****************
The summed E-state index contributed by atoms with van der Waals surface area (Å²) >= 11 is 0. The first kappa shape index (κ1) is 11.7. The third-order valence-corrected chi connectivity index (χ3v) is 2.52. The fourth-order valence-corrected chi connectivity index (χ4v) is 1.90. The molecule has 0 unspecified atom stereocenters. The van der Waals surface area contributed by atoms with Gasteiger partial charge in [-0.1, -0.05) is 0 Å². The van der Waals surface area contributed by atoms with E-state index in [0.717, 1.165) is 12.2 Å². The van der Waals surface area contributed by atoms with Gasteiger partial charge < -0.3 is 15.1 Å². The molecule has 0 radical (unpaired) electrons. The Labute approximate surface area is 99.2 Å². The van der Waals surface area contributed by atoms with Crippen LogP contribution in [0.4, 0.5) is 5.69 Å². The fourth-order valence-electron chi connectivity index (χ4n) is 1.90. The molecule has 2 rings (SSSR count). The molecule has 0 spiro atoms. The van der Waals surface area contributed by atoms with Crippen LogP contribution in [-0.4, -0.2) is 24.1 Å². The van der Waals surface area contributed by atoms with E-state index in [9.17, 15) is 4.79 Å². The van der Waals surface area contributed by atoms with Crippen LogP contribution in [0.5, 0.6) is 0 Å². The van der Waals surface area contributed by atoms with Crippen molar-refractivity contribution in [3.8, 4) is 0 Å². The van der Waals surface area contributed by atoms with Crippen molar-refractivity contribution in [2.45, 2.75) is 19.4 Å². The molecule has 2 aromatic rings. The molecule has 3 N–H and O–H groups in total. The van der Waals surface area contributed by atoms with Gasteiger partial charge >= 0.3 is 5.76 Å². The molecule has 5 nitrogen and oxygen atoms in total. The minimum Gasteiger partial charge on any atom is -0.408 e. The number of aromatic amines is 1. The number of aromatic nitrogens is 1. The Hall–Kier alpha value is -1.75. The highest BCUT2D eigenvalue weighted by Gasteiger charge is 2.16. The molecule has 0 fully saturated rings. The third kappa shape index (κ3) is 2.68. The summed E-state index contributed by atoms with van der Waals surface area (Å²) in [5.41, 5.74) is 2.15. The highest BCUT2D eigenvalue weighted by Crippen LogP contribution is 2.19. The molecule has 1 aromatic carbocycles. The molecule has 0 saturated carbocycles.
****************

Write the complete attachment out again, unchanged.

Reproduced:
The summed E-state index contributed by atoms with van der Waals surface area (Å²) >= 11 is 0. The first kappa shape index (κ1) is 11.7. The third-order valence-corrected chi connectivity index (χ3v) is 2.52. The fourth-order valence-corrected chi connectivity index (χ4v) is 1.90. The molecule has 0 unspecified atom stereocenters. The van der Waals surface area contributed by atoms with Gasteiger partial charge in [-0.1, -0.05) is 0 Å². The van der Waals surface area contributed by atoms with E-state index in [0.717, 1.165) is 12.2 Å². The van der Waals surface area contributed by atoms with Gasteiger partial charge < -0.3 is 15.1 Å². The molecule has 0 radical (unpaired) electrons. The Labute approximate surface area is 99.2 Å². The van der Waals surface area contributed by atoms with Crippen LogP contribution in [0.4, 0.5) is 5.69 Å². The fourth-order valence-electron chi connectivity index (χ4n) is 1.90. The molecule has 2 rings (SSSR count). The molecule has 0 spiro atoms. The van der Waals surface area contributed by atoms with Crippen LogP contribution in [-0.4, -0.2) is 24.1 Å². The van der Waals surface area contributed by atoms with E-state index in [9.17, 15) is 4.79 Å². The van der Waals surface area contributed by atoms with Crippen LogP contribution in [0.5, 0.6) is 0 Å². The van der Waals surface area contributed by atoms with Crippen molar-refractivity contribution in [3.8, 4) is 0 Å². The van der Waals surface area contributed by atoms with Crippen molar-refractivity contribution in [2.45, 2.75) is 19.4 Å². The molecule has 2 aromatic rings. The molecule has 3 N–H and O–H groups in total. The van der Waals surface area contributed by atoms with Gasteiger partial charge >= 0.3 is 5.76 Å². The molecule has 5 nitrogen and oxygen atoms in total. The minimum Gasteiger partial charge on any atom is -0.408 e. The number of aromatic amines is 1. The number of aromatic nitrogens is 1. The Hall–Kier alpha value is -1.75. The highest BCUT2D eigenvalue weighted by Gasteiger charge is 2.16. The molecule has 0 fully saturated rings. The third kappa shape index (κ3) is 2.68. The summed E-state index contributed by atoms with van der Waals surface area (Å²) in [5.41, 5.74) is 2.15. The highest BCUT2D eigenvalue weighted by Crippen LogP contribution is 2.19. The molecule has 1 aromatic carbocycles. The molecule has 0 saturated carbocycles.